Nursing Curriculum: Core Courses of Common Nursing Programs
Common nursing programs include those designed to prepare students to work as a licensed practical nurse (LPN) or registered nurse (RN). Although educational requirements vary, programs for these nurses share some core coursework.
Aspiring LPNs need to complete a diploma or certificate program in practical nursing, while aspiring RNs need an associate's or bachelor's degree in nursing. Prerequisites for admission into these nursing programs include courses in anatomy, physiology and microbiology. Although nursing courses vary from one nursing school to another, most schools focus on the same core subject areas. In addition, a supervised clinical experience and hands-on practice during courses are common across all programs for aspiring LPNs and RNs.
Both LPNs and RNs have to get state licensure to work in the nursing field. LPNs have to pass the NCLEX-PN, while RNs have to pass the NCLEX-RN. Several optional specialty certifications are available for nurses as well.
Nursing Curriculum Courses
Included below are descriptions of several core nursing courses often found in nursing programs.
Introduction to Nursing Practice
This core course introduces students to the field of nursing. It focuses on the history of nursing and the theories and skills essential to the profession. Critical thinking, cultural variation and decision-making are some of the major areas addressed. Students study different healthcare systems, the legal and ethical aspects of nursing and economic factors that affect healthcare and the nursing field.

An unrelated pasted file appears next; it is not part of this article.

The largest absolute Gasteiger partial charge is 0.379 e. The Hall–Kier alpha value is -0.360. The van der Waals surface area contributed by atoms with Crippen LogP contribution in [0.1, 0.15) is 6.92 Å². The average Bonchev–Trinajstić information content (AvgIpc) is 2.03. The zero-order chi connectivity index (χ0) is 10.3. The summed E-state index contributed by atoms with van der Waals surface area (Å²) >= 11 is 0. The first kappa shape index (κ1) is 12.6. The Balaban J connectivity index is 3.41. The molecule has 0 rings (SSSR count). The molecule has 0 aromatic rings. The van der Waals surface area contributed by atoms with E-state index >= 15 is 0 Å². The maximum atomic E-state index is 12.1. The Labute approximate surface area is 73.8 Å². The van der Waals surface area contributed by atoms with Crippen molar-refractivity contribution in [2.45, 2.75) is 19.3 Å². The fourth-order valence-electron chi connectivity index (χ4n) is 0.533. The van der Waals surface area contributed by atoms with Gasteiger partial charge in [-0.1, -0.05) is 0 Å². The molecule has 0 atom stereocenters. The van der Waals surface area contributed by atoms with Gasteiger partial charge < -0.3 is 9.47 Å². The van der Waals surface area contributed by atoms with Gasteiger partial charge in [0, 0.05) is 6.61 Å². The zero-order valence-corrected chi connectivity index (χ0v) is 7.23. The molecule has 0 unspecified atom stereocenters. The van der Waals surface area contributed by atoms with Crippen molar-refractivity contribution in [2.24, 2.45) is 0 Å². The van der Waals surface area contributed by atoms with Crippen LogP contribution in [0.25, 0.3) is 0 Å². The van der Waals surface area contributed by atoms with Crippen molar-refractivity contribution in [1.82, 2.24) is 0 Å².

Instruction covers the effect of illness in an otherwise well-functioning human body. Students learn about common illnesses and the patterns of disease, in order to understand the processes of illness and healing. Students also investigate ways in which nurses may affect change in an ill person. Emphasis is placed on understanding the commonalities in a variety of diseases. Students also come to an understanding of the relationship between diseases and symptoms that may help them in diagnosing the problem.
A course in pharmacology focuses on drug therapy and its relationship to the nursing profession. Students learn about commonly used therapeutic drugs, how drugs affect bodily systems and the effects of commonly prescribed drugs. Ethical and legal aspects of prescription medications are also addressed.
Students learn to assess the entire patient, including the physiological and psychosocial components. Basic health assessment skills are taught, including assessment of the respiratory, cardiac, abdominal, lymphatic and musculoskeletal systems. Students learn how to gather data for patient health histories and check the health of the ears, eyes, nose and throat of a patient. Focus is on servicing diverse populations, the promotion of healthy behaviors and common health risks.
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